This material is not intended to be relied upon as a forecast, research or investment advice, and is not a recommendation, offer or solicitation to buy or sell any securities or to adopt any investment strategy. The opinions expressed are as of the date indicated and may change as subsequent conditions vary. The information and opinions contained in this material are derived from proprietary and non-proprietary sources deemed by BlackRock to be reliable, are not necessarily all-inclusive and are not guaranteed as to accuracy. As such, no warranty of accuracy or reliability is given and no responsibility arising in any other way for errors and omissions (including responsibility to any person by reason of negligence) is accepted by BlackRock, its officers, employees or agents. This material may contain “forward-looking” information that is not purely historical in nature. Such information may include, among other things, projections and forecasts. There is no guarantee that any of these views will come to pass. Reliance upon information in this material is at the sole discretion of the viewer.

The iShares Funds are distributed by BlackRock Investments, LLC (together with its affiliates, “BlackRock”).

The iShares Funds are not sponsored, endorsed, issued, sold or promoted by Markit Indices Limited, nor does this company make any representation regarding the advisability of investing in the Funds. BlackRock is not affiliated with Markit Indices Limited.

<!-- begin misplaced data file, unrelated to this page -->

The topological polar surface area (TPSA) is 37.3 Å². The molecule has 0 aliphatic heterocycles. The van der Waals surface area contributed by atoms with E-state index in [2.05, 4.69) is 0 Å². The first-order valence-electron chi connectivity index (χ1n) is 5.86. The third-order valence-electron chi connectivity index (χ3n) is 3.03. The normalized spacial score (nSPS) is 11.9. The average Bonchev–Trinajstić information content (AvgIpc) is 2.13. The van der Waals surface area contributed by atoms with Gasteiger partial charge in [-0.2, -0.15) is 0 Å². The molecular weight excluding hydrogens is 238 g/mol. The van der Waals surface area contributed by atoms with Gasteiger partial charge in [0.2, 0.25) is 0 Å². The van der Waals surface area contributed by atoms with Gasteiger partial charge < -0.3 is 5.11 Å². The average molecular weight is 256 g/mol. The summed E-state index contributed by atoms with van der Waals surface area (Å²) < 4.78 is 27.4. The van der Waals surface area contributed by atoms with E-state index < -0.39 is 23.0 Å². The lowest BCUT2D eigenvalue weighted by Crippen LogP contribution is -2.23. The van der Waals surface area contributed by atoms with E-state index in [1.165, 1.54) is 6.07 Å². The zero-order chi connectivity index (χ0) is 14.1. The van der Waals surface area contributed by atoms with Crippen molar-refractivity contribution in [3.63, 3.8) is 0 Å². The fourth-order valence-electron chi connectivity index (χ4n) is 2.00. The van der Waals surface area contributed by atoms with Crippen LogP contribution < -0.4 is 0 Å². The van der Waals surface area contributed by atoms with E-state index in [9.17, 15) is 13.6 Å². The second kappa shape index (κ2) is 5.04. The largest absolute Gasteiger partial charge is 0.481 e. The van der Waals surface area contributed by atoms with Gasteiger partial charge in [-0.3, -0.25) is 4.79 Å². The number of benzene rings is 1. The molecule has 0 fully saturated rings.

©2019 BlackRock. iSHARES and BLACKROCK are registered trademarks of BlackRock. All other marks are the property of their respective owners.

ICRMH1019U-965343-1/1

  • The Queen’s Gambit Declined
    Investing

    The Queen’s Gambit Declined

    Feb 25, 2021 | By BlackRock
    Rick Rieder and team contend that a chess strategy can offer insight into why holding some cash may be the right defense for portfolios today.
  • As volatility fades, can cyclicals shine?
    Investing

    As volatility fades, can cyclicals shine?

    Feb 17, 2021 | By Russ Koesterich, CFA, JD
    BlackRock Global Allocation Fund portfolio manager Russ Koesterich explains why he expects volatility to drop -- and cyclicals outperform.
  • What’s the Value of a Dollar?
    Investing

    What’s the Value of a Dollar?

    Feb 9, 2021 | By Rick Rieder
    Rick Rieder and team think that today’s potent policy cocktail holds key implications for economic growth, markets and the value of a dollar.
RSS

Get the latest updates from our RSS feed

Subscribe to our weekly insights email

Please try again
First Name *
Please enter a valid first name
Last Name *
Please enter a valid last name
Email id *
Please enter a valid email
Country *
This field is mandatory
 Thank you
Thank you for subscribing to BlackRock Market Insights